Thursday, May 22, 2008

Road Safety Improvements

One of the successes of Stockton Council's mini-devolution of budgets has been the Area Transport Strategy budget. £25,000 goes annually to each of the Area Partnerships to spend on transport related matters which otherwise wouldn't make it onto the priority lists. Tonight was the 3rd annual meeting in the Western Area to agree our spending priorities and hear a progress report on last year's spending.
The dropped kerbs in Station Road, Eaglescliffe, are in place so it's now possible to go with a wheelchair or pram from Yarm Road to the station and to the shops en route. The bus stop on Durham Lane near Cleasby Way is finished and in use. The gateway feature for Long Newton to improve safety through the village now that the A66 junction is functioning is almost complete and the link road to Elton is almost open. One small issue is proving difficult - what kind of speed hump to have on it! The bus companies can't accept a hump right across the road because of the jarring on the spine of their drivers crossing it. A local farmer says he can't accept a cushion because of the stress it places on some of the wheels on one of his pieces of equipment, despite the NFU not objecting. Stockton Council's appeals and complaints committee heard evidence from both sides and decided to ask the community engineer to review the situation again. If tonight is anything to go by he'll be reporting no change to the next meeting of the committee!
Last year we spent part of our money on two studies in Eaglescliffe - one on Urlay Nook Road to look at safety for pedestrians crossing especially young people going to and from school, and one on Durham Lane to see whether there had been any improvements as a result of the actions taken a few years ago on advisory speed limits and other markings.
Urlay Nook Road turned out to be interesting, with young people being observed walking along the length of it until they spot a safe gap in the traffic and then crossing. There have been no injury accidents on that stretch of road but parents perceive it as unsafe. As a result of the study we decided last night to use some of the fund along with some from the ward councillor community improvement fund to pay for some extra signage to remind motorists to be careful and some dropped kerbs at the point with the best visibility to encourage people to cross there. Everyone agreed that it seemed to be a good compromise so I hope the young people who first asked for a safer crossing point agree with us.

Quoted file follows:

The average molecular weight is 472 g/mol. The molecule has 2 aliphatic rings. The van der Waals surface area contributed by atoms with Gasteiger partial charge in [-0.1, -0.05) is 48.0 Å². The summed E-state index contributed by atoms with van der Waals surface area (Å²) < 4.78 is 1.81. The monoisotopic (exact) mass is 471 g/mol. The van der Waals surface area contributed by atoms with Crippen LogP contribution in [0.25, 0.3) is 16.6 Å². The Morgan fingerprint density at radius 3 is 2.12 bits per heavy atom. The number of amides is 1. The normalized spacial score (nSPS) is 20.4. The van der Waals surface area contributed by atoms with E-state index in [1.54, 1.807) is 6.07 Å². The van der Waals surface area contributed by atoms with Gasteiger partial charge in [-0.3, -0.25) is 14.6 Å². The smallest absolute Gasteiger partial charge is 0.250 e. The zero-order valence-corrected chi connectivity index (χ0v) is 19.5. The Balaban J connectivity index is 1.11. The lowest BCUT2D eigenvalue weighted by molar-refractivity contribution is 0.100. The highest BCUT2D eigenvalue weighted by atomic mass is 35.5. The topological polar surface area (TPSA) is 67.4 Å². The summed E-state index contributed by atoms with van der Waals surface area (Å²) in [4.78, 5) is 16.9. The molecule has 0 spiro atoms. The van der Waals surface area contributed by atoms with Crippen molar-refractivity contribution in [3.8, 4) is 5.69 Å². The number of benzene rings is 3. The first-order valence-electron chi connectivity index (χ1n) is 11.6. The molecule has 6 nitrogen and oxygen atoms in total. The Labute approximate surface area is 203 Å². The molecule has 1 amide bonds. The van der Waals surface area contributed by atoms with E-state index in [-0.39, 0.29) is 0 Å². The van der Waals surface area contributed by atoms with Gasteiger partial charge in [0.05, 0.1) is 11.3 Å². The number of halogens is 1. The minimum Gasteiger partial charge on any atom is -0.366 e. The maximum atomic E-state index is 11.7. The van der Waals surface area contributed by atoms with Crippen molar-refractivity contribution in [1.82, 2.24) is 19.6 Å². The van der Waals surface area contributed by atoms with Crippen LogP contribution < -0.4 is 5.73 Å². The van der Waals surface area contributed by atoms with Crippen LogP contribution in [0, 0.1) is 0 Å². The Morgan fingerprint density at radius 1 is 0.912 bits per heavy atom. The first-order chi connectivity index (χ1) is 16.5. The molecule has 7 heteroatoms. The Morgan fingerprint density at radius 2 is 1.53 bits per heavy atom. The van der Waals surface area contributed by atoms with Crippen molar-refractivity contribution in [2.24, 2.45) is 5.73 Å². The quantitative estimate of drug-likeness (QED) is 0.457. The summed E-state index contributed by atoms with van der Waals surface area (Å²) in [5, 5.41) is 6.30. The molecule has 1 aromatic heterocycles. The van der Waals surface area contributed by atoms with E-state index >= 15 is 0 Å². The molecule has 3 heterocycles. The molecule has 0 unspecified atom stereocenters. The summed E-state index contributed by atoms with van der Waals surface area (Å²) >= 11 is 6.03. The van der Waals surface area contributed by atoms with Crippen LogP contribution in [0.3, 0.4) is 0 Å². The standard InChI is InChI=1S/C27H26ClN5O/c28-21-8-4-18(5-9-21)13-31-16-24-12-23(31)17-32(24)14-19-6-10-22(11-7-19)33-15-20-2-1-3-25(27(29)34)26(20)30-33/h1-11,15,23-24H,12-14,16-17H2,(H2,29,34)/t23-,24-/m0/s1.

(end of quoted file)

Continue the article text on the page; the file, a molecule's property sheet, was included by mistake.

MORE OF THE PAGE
The Durham Lane study was also instructive but left us feeling disappointed. There has actually been a slight increase in accidents on that stretch of road, although the seriousness has slightly decreased on average. However, the one fatality was one too many and we were all very keen to reduce the likelihood of a repeat. After a lot of discussion of other factors and taking into account the planning application for Allen's West which will be determined in the next few months, we agreed that the way forward was to formalise the speed limit so that police can enforce it and to reinforce it with solid white lines to deter the overtaking which has been a feature of some of the injury accidents along there. Mindful that the biggest increase in accidents has been in people losing control at night we also decided to put reflective posts along the road edge on the bends so that the angle of the bends is more obvious. That means that the total budget for this year is being spent in Eaglescliffe ward.
Sadly, no representatives from Yarm or Kirklevington councils were present, nor any of the Conservative ward councillors representing those people, so if there are new concerns in those areas they were not raised. The issues already raised for those areas couldn't be properly discussed because there was no-one with the local background knowledge to facilitate the discussion.
We also had a discussion on the bus service for Long Newton and Elton, with a frank response from the Arriva representative present. It didn't bring much comfort to the representatives of those two villages but at least he was honest about their thinking and didn't hold out false hopes to them.

No comments: